In Footnote 3 to Paragraph 10 of FASB Statement No. 78, a subjective acceleration clause is defined as "a provision in a debt agreement that states that the creditor may accelerate the scheduled maturities of the obligation under conditions that are not objectively determinable;" it then repeats the above phrases as examples. In their discussion and analysis of the debt classification issue, the authors of Warren Gorham & Lamont's "GAAP Practice Manual" add the following phrases as example of subjective acceleration clauses," if the debtor does not maintain satisfactory operations," "if the borrower experiences recurring losses or liquidity problems" and "if the creditor feels uncomfortable about the loan for any reason." Based on the foregoing, it would appear that if the creditor must first make some sort of adverse determination about the borrower before it can exercise the option, the clause should be considered a subjective acceleration clause. However, if the creditor has retained an unrestricted right to call the loan without regard to the debtor's financial standing, such right should be considered the equivalent of a call provision.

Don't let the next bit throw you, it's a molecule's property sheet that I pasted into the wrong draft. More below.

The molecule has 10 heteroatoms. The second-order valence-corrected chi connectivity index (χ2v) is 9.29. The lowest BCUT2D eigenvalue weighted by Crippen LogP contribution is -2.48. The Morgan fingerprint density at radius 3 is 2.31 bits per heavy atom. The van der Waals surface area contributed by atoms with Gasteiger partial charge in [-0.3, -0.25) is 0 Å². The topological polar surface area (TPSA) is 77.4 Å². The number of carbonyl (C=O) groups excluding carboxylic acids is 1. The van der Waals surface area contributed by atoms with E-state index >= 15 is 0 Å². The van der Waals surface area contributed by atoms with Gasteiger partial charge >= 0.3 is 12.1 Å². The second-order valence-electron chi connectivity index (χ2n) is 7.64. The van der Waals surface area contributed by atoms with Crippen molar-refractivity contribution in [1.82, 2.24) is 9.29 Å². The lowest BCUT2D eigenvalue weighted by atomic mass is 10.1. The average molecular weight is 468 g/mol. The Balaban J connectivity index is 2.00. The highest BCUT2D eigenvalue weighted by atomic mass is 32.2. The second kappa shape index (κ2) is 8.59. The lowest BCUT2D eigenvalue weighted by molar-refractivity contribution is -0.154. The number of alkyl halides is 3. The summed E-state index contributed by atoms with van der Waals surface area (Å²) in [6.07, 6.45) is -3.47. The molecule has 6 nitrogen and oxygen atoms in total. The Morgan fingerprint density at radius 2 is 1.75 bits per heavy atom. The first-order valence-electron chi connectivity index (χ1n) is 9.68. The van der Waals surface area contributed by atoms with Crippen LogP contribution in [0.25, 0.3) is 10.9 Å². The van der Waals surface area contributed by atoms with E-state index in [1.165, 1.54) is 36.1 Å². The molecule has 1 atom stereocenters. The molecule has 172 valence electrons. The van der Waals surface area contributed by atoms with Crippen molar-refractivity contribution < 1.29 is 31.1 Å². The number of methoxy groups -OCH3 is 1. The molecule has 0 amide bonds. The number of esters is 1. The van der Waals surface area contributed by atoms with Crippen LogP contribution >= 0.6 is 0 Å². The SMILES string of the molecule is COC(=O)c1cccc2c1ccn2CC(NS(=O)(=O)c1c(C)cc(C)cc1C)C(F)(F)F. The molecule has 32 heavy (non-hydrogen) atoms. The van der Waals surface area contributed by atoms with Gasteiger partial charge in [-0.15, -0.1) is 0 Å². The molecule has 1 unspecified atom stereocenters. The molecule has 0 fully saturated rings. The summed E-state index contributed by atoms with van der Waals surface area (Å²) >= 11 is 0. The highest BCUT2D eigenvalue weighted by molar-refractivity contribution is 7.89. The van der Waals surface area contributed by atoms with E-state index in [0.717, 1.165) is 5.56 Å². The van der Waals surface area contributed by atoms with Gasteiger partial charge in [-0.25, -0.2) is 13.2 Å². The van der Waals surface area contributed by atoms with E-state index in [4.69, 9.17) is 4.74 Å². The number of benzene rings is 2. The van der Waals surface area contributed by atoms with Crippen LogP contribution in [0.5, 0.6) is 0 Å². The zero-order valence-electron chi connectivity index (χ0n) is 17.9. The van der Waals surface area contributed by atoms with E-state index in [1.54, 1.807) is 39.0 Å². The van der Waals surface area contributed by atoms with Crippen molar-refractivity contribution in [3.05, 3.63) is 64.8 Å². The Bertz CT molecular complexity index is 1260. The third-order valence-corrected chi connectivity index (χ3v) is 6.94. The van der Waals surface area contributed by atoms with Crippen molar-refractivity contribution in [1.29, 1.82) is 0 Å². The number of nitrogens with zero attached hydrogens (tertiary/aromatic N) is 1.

Since installment loans with demand provisions are typically marketed as long-term installment debt, the debtor may believe there is little practical difference between loans which contain subjective acceleration clauses and loans where the lender has an unrestricted demand option. However, there is a perceived difference in the authoritative literature, one which affects the balance sheet classification of the debt. Therefore, draft loan agreements should be carefully reviewed to make sure they clearly exhibit the parties' intent. Lenders are not always familiar with the implications of the EITF consensus and may be willing to redraft the loan document to clearly evidence the borrower's belief that he is entering into a long-term arrangement.